Over all, at least 6,500 new condo units are expected to open for sales below 96th Street across more than 100 buildings in 2015, as opposed to about 2,500 units in 59 buildings last year, according to the Corcoran Sunshine Marketing Group, which tracks new development. Inventory will be the highest it has been since 2007, when 8,052 new units were listed.


A rendering of 100 Barclay, built in 1927 and most recently the Verizon Building.CreditWilliams New York

“From one-of-a-kind boutique buildings to soaring luxury towers, an incredible variety of new development will enter the marketplace,” saidKelly Kennedy Mack, the president of Corcoran Sunshine Marketing Group. All across the city, she said, “we are seeing more new residences than we have in years.”

A roster of highly anticipated towers in and around the West 57th Street corridor, known as Billionaire’s Row, are in the beginning stages of construction, with plans to open sales in the coming year.

“All eyes are going to be on this prime Midtown market,” Ms. Kennedy Mack said.

Among them is 111 West 57th Street, at approximately 1,400 feet tall, a condo tower and conversion of the landmark Steinway building by JDS Development Group and Property Markets Group, the same team that developed Walker Tower, which broke a downtown record last year with the sale of a $50.9 million penthouse.

Also commanding attention: the Jean Nouvel-designed 53W53, a tower near the Museum of Modern Art measuring roughly 1,050 feet tall, undertaken by Hines, Goldman Sachs and the Pontiac Land Group of Singapore; and Vornado Realty Trust’s 950-foot building at 220 Central Park South, designed by Robert A. M. Stern Architects with interiors by the Office of Thierry W. Despont. On the Upper East Side, 520 Park Avenue, a 54-story limestone-clad condominium, developed by Zeckendorf Development with Park Sixty and Global Holdings, has already grabbed headlines for its 31 residences, ranging in price from $16.2 million for the least expensive full-floor apartment to $130 million for the triplex penthouse.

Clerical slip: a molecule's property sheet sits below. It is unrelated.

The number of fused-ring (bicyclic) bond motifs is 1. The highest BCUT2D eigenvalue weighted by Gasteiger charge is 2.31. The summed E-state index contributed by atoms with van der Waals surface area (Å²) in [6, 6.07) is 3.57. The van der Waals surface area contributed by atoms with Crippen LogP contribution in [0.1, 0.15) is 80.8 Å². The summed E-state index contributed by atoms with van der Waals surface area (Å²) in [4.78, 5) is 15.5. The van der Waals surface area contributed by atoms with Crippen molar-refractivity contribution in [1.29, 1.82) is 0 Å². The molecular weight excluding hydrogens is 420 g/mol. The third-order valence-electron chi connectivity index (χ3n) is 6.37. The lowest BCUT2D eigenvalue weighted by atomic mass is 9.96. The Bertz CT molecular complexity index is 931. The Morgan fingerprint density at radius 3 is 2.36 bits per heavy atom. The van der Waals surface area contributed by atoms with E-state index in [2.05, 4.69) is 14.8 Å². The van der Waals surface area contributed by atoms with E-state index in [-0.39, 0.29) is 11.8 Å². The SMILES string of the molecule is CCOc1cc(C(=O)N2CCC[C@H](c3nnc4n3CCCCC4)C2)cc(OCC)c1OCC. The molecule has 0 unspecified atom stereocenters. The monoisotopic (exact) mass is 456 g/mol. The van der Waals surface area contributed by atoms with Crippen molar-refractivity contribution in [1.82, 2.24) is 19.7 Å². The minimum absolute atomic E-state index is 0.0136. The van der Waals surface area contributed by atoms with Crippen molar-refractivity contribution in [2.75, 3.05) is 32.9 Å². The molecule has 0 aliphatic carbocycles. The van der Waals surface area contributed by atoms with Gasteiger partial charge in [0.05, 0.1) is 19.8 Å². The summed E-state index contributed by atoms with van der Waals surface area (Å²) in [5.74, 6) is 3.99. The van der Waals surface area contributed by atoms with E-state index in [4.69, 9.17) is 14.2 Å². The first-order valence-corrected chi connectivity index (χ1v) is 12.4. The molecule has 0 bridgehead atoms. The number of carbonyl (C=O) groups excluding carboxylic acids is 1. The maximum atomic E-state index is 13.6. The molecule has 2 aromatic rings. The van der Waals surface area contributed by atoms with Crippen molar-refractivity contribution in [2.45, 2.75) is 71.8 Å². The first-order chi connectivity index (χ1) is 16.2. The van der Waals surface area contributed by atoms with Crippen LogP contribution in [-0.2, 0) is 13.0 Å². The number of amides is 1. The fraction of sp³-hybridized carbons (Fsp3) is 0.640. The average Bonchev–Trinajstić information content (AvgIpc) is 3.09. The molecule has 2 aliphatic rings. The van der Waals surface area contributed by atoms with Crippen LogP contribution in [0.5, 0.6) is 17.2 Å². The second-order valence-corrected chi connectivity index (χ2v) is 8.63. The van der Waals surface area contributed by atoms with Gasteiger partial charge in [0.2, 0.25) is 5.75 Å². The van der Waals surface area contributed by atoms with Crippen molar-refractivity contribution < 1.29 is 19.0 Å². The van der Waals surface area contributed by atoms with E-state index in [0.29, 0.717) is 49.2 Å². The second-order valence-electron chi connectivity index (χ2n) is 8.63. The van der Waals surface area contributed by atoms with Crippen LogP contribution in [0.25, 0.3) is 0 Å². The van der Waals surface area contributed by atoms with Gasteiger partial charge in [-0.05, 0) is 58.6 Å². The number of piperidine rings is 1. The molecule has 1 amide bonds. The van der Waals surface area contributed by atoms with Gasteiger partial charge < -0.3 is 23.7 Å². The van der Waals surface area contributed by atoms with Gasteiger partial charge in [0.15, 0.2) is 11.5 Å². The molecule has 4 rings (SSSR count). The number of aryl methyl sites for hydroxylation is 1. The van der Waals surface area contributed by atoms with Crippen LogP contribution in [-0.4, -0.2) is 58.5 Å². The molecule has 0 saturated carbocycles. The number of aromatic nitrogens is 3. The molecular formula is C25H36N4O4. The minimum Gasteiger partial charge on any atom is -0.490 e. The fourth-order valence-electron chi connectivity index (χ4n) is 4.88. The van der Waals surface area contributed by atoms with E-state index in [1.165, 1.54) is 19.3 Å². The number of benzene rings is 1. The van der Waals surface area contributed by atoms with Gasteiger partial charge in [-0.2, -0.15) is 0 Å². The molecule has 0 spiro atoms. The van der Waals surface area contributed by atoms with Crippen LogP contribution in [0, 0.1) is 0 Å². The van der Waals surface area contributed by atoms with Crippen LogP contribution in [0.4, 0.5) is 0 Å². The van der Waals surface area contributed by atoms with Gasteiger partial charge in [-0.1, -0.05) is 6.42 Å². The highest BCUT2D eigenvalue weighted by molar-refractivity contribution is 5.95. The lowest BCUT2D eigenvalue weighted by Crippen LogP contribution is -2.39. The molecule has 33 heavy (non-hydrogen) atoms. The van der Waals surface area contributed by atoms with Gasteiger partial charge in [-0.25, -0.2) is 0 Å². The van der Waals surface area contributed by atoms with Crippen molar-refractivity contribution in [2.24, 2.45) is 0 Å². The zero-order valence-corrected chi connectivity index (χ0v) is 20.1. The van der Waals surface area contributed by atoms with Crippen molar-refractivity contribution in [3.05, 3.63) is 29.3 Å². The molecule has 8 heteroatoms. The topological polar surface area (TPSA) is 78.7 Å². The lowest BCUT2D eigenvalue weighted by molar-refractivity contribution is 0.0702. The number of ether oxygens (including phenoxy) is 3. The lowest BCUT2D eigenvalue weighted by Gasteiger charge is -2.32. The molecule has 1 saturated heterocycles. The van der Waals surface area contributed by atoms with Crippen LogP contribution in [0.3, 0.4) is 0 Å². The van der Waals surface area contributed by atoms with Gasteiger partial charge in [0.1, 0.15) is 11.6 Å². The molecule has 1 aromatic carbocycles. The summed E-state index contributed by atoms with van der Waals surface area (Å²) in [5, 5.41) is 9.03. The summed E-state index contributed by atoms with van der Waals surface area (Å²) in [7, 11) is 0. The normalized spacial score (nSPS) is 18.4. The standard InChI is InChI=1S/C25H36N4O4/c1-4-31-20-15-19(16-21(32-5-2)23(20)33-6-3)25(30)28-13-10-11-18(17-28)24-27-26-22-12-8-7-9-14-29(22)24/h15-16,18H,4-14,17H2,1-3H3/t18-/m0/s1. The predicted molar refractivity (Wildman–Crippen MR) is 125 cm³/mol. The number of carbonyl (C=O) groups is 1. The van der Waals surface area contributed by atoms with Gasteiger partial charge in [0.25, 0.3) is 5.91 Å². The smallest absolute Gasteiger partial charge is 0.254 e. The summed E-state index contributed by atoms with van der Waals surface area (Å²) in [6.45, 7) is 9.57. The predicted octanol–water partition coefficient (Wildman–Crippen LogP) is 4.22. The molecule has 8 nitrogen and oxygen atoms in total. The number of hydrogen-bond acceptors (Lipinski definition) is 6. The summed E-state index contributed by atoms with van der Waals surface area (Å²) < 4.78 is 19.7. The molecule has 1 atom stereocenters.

Do you think the Spring Real Estate market will be the best in five years?

Ten Things to Know About 1031 Exchanges

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Ten Things to Know About 1031 Exchanges

Tax nerds may be able to spout off Internal Revenue Code Sections, but most people never get beyond 401(k). (That’s right, your workplace retirement savings plan is named after a section of the tax code.)

Still, “Section 1031″ is slowly making its way into daily conversation, bandied about by realtors, title companies, investors and soccer moms. Some people even insist on making it into a verb, a la FedEx , as in: “Let’s 1031 that building for another.” (While Section 1031 isn’t restricted to real estate, that’s clearly where most of the discussion takes place.)

So what is 1031? Broadly stated, a 1031 exchange (also called a like-kind exchange or a Starker) is a swap of one business or investment asset for another. Although most swaps are taxable as sales, if you come within 1031, you’ll either have no tax or limited tax due at the time of the exchange.

In effect, you can change the form of your investment without (as the IRS sees it) cashing out or recognizing a capital gain. That allows your investment to continue to grow tax deferred. There’s no limit on how many times or how frequently you can do a 1031. You can roll over the gain from one piece of investment real estate to another to another and another. Although you may have a profit on each swap, you avoid tax until you actually sell for cash many years later. Then you’ll hopefully pay only one tax, and that at a long-term capital gain rate (currently 15%).